Updated: Mar 16, 2020
By Joe Johnson
Athens-Clarke County comissioners Monday voted to approve a voluntary “shelter in place" policy to reduce person-to-person contacts during the current novel coronavirus virus disease 2019 pandemic.
Athens-Clarke Mayor Kelly Girtz originally called for the emergency meeting of the commission to consider a proposed mandatory nighttime curfew in light of the Georgia Department of Public Health announcing that a third case of the highly-contagious COVID-19 virus has been confirmed in Athens-Clarke County.
As of Monday, Georgia had recorded 121 cases of COVID-19 in 23 counties, and one death caused by the virus, according to the DPH.
The DPH updates its statewide coronavirus information each day at noon.
The proposed curfew would have made it “unlawful for any person to travel, loiter, wander or stroll in or upon the public streets, highways, roads, lanes, parks, or other public grounds, public places, public buildings, places of amusement, eating places, vacant lots, or any other place” during the current public health emergency.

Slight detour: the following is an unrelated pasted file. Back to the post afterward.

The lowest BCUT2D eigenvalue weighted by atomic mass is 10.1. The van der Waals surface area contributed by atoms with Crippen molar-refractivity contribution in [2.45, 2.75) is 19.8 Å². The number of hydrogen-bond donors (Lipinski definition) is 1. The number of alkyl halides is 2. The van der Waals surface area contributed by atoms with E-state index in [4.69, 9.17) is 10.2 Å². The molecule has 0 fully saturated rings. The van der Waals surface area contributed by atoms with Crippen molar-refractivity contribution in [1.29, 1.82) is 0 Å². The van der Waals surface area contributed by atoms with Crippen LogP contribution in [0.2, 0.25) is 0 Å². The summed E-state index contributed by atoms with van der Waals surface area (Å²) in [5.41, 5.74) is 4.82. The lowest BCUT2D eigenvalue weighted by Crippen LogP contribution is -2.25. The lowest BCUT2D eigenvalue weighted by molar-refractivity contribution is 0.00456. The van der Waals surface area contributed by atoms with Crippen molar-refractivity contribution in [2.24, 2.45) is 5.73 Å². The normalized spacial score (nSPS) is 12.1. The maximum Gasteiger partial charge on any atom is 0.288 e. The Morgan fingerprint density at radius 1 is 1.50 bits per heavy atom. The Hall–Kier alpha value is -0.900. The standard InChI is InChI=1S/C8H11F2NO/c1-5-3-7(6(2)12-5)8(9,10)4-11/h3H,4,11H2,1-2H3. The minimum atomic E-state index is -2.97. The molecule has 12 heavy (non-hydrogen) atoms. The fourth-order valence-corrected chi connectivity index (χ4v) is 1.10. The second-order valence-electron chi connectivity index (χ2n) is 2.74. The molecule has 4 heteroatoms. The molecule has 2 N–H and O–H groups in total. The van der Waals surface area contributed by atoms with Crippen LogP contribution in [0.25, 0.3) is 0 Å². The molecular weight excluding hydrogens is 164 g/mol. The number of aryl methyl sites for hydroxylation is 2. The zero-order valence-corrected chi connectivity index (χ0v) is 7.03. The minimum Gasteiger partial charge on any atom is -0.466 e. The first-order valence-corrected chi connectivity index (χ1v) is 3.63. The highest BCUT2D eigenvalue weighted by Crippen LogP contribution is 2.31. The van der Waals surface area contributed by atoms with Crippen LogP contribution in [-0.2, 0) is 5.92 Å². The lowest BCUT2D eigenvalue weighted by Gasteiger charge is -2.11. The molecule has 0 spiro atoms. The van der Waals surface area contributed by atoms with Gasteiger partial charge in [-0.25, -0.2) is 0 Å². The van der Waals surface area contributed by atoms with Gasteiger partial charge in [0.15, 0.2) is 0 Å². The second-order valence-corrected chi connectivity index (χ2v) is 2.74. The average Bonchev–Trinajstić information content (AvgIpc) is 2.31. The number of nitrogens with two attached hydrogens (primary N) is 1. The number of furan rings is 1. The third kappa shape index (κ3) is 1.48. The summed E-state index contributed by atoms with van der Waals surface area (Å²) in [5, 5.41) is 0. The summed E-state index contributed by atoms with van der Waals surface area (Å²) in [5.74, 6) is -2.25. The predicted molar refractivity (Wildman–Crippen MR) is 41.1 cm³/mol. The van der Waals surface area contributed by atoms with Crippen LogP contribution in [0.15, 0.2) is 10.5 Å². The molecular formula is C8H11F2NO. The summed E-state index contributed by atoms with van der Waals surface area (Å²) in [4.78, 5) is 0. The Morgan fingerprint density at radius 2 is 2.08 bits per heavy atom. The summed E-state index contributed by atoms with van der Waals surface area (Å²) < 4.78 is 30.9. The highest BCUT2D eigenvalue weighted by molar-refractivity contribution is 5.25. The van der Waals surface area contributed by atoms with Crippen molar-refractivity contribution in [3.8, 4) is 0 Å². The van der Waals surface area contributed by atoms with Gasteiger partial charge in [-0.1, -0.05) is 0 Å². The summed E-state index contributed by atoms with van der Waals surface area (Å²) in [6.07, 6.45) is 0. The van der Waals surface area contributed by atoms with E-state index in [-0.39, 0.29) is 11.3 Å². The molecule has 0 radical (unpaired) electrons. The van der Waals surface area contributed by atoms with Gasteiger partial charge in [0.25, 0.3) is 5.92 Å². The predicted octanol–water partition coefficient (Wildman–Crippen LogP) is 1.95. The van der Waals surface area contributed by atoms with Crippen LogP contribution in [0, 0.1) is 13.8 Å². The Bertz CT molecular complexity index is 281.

The proposal was called too Draconian by some commissioners.
The shelter-in-place resolution that was approved by a unanimous vote essentialy codifies what many county residents had already been doing to try to avoid infected people, such as remaining at home except when traveling to and from work, running errands, and staying at least six feet from others.
A proposed crowd restriction was reduced from 50-person gatherings to groups of 10 people. The restriction is to last each day from 7p.m. To 5 a.m.
Bars and reataurants will be allowed to remain open for business but must provide drive-through and curbside service, and are forbidden to allow inside more than one customer at a time.
The policy takes effect at 7 p.m. Tuesday until 5 a.m. April 17, the date of the next mayor and commission meeting when the policy will be revisited.